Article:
God must be a screenwriter. Who else might have scripted the most compelling Oscar drama in years? Delivering “the slap heard ’round the world” if not the Oscar Night universe, Will Smith redeemed himself and embarrassed everyone else, not least the presumed injured party—his wife, Jada Pinkett Smith—when on live television he stormed the proscenium to physically assault a nonplussed Chris Rock for making a lame schoolyard joke.

Rock’s immediate response was to identify the act as great TV. It was. An earnestly diverse awards ceremony was thus upstaged, not to mention enlivened, by the spectacle of injured vanity and male rage. It also successfully diverted attention from the evening’s other and perhaps more important slap in the face: the Academy of Motion Pictures Arts and Sciences’ denying a guest appearance to former stand-up comedian and sitcom actor Volodymyr Zelensky.

Zelensky’s supporters, including Sean Penn and the Ukraine-born actress Mila Kunis, had lobbied the Academy to give Zelensky a virtual appearance during the ceremony, if only to thank the international audience for recognizing his nation’s plucky defensive war against brutish Russian invaders. Yet, according to the producer Brian Keith Etheridge, who coordinated this outreach, Oscar organizers were hesitant to “overly politicize the show.” Why did they want to keep politics out? Was it fear of Tucker Carlson? Did they worry that Donald Trump (who maintained his membership in the Screen Actors Guild and only quit the organization this past February) would demand equal time? “We want to be fun and celebratory,” one Academy official told the press.

The Academy might like to imagine that their star event is just fun and games, but the fact is the Oscars are always political—just like Hollywood. Ask Marlon Brando, who sent Native American activist actress Shacheen Littlefeather to accept his Oscar for The Godfather (feted on its 50th anniversary). When the US invaded Iraq two days before Oscar night 2003, actors were accessorized with a variety of peace pins and no one was too surprised when, brandishing his Oscar as though to smite the unrighteous, Michael Moore delivered a diatribe on the making of the “fictious war” in Iraq.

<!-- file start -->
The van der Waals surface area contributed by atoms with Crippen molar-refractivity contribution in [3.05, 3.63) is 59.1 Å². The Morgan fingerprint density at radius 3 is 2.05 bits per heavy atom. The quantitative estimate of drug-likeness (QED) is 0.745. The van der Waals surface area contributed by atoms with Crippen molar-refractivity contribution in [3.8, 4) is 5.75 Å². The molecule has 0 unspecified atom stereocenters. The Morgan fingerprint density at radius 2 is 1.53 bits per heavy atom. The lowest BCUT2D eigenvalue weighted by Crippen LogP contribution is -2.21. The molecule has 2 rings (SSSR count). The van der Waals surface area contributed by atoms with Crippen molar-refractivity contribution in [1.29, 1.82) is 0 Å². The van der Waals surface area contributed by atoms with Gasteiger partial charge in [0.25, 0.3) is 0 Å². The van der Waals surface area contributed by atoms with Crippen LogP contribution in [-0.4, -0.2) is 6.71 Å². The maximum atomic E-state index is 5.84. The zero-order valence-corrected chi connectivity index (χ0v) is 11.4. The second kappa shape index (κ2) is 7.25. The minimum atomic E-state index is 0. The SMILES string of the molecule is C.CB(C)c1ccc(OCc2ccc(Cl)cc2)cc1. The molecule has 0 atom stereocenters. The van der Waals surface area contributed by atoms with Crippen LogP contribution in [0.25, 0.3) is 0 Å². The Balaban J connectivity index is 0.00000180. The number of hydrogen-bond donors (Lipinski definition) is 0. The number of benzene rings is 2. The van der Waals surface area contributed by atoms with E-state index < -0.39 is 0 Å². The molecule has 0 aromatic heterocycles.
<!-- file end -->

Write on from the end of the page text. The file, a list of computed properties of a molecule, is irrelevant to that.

So why not have included Zelensky? There has been no actor on the world stage comparable to him since Ronald Reagan, the best-trained politician (or is it most successful actor?) in American history and one who shortly after becoming president was invited to make a virtual appearance on Oscar night. The invite also proved newsworthy: On the afternoon of the 1981 awards ceremony, the 40th president was struck and wounded by the last of six shots fired by John Hinckley Jr., a deranged fan obsessed with the 1976 movie Taxi Driver and its Oscar-winning ingenue Jodie Foster. The Oscar ceremony was delayed for 24 hours, before moving ahead, with the president recuperating in George Washington University Hospital and his pretaped image magically addressing the American people. Speaking from the White House, where he had been recorded several weeks earlier, Reagan noted, “When it achieves its most noble intent, film reveals that people everywhere share common dreams and emotions.” Perhaps this is what Zelensky planned to say. Or perhaps not. He is clearly a performer with considerable gifts and powers of invention.

How shameful then that the Academy refused to recognize the brilliance of another distinguished colleague. Instead, the drama of the night was more organic, chaotic, and weirdly self-serving. When Smith thought his wife had been insulted, he leapt to the defense (even if it was unclear if she exactly invited it), and then the show went on, with him accepting his award not so much for his role as Richard Williams but for his role as defender of Venus and Serena. Part method, part Pirandello, Smith reiterated the “love” that defined that performance and presumably his assault on Rock. Meanwhile, Zelinsky is giving the performance of his life—literally—albeit in an existential drama far too real for the Academy to acknowledge.